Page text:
If you don't want to go that route, Fujimi made a garage kit. It was just two or three walls. I think two and a floor. It doesn't come with anything though. They made a separate kit called "Tools" with all the stuff to go in it. There was a kit for a modern garage and one that they called an "Antique Garage". I've not seen the antique kit, so I don't know what it's like.

I hope this is some help to you. If you decide that you want the service station and want to get in touch with me, I'm at 60Desoto@comcast.net. Good Luck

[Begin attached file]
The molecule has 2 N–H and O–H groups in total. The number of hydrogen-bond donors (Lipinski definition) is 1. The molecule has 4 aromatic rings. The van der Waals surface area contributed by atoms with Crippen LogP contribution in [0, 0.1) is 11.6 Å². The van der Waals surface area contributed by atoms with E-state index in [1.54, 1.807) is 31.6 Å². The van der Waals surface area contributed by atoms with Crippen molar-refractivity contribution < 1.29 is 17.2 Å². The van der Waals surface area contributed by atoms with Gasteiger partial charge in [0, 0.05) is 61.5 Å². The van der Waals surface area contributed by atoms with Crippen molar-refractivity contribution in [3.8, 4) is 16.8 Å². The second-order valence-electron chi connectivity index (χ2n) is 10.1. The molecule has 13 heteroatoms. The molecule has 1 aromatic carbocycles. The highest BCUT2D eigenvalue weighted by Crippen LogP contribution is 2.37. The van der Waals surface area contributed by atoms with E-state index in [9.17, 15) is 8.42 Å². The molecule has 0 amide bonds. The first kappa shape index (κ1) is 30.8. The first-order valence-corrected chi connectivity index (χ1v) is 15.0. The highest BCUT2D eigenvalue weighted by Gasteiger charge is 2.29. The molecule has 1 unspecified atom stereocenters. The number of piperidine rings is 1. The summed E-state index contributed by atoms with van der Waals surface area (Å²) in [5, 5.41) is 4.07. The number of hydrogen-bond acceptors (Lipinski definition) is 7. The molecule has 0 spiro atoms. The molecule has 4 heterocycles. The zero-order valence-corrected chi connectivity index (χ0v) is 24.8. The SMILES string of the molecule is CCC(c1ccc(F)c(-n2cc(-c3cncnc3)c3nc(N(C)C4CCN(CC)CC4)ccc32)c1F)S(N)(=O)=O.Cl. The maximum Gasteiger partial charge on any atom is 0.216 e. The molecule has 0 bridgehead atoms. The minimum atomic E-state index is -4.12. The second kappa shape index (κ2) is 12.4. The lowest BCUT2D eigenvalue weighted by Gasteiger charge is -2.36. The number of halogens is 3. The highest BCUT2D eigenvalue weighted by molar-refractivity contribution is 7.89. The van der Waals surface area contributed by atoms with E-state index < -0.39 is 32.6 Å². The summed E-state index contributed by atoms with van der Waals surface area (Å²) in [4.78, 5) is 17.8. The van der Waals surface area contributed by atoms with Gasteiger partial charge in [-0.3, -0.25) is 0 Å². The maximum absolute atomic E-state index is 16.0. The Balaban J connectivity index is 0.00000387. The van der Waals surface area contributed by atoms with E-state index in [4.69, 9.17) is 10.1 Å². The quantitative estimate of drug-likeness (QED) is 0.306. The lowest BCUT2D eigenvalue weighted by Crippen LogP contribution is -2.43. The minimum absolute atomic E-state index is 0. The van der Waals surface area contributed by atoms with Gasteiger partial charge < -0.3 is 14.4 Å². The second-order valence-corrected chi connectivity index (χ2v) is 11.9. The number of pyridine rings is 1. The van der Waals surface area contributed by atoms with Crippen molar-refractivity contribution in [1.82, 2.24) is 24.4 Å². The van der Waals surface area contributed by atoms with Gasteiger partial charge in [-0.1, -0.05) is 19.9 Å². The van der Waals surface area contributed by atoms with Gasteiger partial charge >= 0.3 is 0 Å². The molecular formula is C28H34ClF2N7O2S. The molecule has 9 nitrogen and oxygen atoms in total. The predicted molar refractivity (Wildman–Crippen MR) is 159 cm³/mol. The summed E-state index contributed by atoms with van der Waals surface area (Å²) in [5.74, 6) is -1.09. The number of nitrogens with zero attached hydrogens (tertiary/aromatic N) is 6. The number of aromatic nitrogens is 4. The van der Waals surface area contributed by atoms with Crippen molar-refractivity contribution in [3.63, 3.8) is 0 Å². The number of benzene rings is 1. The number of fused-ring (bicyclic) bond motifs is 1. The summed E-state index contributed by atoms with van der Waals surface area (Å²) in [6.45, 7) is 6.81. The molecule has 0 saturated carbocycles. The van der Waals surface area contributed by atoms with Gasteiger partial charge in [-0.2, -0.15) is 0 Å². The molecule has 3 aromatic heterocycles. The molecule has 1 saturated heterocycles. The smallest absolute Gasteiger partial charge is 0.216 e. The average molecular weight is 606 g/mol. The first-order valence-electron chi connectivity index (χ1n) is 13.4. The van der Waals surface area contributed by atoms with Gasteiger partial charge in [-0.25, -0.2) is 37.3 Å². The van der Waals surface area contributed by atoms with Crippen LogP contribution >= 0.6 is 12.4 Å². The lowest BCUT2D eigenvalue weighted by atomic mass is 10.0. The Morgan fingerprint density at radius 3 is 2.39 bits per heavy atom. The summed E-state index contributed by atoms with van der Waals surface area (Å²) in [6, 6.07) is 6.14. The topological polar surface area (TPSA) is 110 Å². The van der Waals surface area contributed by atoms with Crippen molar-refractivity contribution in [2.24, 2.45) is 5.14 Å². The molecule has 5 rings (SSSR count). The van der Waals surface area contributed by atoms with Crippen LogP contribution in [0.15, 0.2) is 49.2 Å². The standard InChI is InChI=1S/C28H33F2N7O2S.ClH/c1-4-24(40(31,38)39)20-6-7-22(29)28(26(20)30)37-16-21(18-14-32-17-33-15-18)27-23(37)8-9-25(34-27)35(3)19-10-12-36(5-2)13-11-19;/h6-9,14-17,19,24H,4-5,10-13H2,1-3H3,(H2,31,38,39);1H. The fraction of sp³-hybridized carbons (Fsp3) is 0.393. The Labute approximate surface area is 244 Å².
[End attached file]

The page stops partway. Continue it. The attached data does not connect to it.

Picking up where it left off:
REX

Hey Rex,

Yep I've seen them. Actually, good price, $39.00. They were my first choice, but both were "out of stock" with no new issue date. Thanks for the offer of the station but I think that I'm going with the used car lot idea. Not too tough to do and will allow me to put out a bunch of cars out at one time. And, can recycle them as my skills improve.

This is my first attempt at a diorama and I'm really looking forward to trying something new. I already have plans to add some figures checking out the cars etc.. Of course that will entail learning how to paint and pose them, but what the heck, this is all just a hobby to me. A great way to eat up spare time, learn something new, and see a result at the end of my work.

Thanks again,

Milt